Wednesday, March 25, 2009
It Is Only Necessary to Make the Thing Difficult to Attain
Today at the bookstore, passing the General Merchandise counter, I heard an enchanting imp, perhaps all of five, her hair in loose curls, her eyes wide with outrage, gasp in disbelief when told to put a string of candy back. "But this one looks particularly good!" was her surprisingly articulate and compelling argument. I did not stay to witness her failure to persuade her no doubt implacable parent. My sympathies were all with the precious, greedy child. A man on his way to have a cigarette understands the particular appeal of an unhealthy indulgence.
To forbid is to render irresistible, to elevate, even the most commonplace of sins to a murderous, ravishing enchantment. To forbid arbitrarily not a sin, but an appetite, provides better proof of "an angry and jealous god" than could ever be undone by the gentlest guitar-mass or the sexiest Youth Minister holding one's hand in circle-prayer. God is Love? No. Just plain mean, it seems, is what He was, and no Commandment more footling came down from Sinai than the prohibition against covetousness. To not want?! Even if so inhuman an injunction were possible, who would it profit but the god who has everything, who wants only to give without being asked? Awful old misery, was God. Like an aunt with a candy dish only meant for decoration. Better without.
But even in a world without the full list of sins from Sinai, there are still such universals as paying a fair price for goods received. (I have been in retail so long, it seems, that even my theology, such as it is, can be reduced to good business practice.) Perhaps the ugliest instance of covetousness I've seen regularly in the business of used books is the sharp deal. I've not only witnessed dealers pay economically and price dear, I've heard true chicanery bragged about in indecorous detail; the pigeon described, the treasure coming invariably up from the bottom of an otherwise undistinguished lot, the title withheld in the telling 'til nearly the end of the tale, the lucky dealer's sweated patter and assumed nonchalance reenacted down to miming the slip between lesser books of the only one wanted, the seller paid pennies... and then the title triumphantly revealed at last, followed quick by the astonishing (usually exaggerated) price got for the thing online or from some "special" client. Such duplicity, it seems, is common in the trade, or was at least among some of the otherwise reputable enough rag-and-bone-men I met at the lower end of the business. That antiquarians, or those sometimes so called, tell each other similar tales when privately gathered strikes me as no less likely, though I make the assumption only as a frequently disgruntled customer, shopping beyond my pay, never having moved in such rarefied company much myself.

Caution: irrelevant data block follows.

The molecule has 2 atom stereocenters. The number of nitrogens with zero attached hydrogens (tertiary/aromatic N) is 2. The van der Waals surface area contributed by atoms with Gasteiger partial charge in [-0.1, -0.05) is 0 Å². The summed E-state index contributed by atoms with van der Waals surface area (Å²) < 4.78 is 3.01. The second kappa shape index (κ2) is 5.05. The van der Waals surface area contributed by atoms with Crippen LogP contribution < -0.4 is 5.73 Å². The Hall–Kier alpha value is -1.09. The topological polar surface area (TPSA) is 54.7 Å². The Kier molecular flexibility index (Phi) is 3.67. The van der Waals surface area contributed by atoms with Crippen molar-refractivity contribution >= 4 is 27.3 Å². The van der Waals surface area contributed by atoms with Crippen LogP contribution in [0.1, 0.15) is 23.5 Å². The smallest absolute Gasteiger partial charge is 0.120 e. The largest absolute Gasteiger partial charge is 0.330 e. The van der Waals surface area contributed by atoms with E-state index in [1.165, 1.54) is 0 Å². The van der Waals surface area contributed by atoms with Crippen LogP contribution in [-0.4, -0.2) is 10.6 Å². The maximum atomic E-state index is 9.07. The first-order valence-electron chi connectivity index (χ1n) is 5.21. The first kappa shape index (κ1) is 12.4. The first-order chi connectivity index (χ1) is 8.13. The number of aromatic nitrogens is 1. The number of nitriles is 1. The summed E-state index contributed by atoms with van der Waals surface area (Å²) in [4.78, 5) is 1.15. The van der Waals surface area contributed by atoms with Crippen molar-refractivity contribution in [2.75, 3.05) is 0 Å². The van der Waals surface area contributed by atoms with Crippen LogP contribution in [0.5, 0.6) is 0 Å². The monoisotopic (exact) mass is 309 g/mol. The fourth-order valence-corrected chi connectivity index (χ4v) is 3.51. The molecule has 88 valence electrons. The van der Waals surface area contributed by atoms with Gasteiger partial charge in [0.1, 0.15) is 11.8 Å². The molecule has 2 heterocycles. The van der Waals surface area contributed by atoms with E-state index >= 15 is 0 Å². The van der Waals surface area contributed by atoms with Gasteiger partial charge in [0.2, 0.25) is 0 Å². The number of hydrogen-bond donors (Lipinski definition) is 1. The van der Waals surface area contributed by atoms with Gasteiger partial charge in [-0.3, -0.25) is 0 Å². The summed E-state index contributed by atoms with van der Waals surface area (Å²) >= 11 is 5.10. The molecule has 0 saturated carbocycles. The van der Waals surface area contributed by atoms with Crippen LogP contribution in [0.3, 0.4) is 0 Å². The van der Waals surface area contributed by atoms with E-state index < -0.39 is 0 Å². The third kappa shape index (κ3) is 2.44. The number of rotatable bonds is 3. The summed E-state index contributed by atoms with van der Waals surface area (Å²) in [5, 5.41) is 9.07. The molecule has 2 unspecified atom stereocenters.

The sin then, so far as I can see, is not in the wanting, but in why and the getting. The deal I've described has nothing to do with books. Real greed would find a better, more regular way, by means of an MBA, I should think, and a place at Morgan Chase. No, what such dishonest dealers do is gamble; on the ignorance of sellers, on unstable quotes from websites, with their own reputations and livelihoods. For such dirty practitioners of the slight, a book's contents, or beauty or worth, are irrelevant, even it's condition secondary to it's market value. I've known book dealers as ignorant and unlettered as panhandlers, no better than car dealers, book dealers who never read a book, or who read nothing but pulp to please themselves, but whose experience in the trade has taught them to spot, if not quality, rarity. Buy and sell used books long enough, and any ape can learn how to pluck a first edition from a bin, find gold in dumpster, or recognize a fine binding and a peerless name without ever reading more than a title-page. Such sorry, soulless grubbers, when swapping tall tales, covet each other suckers, not each other's books.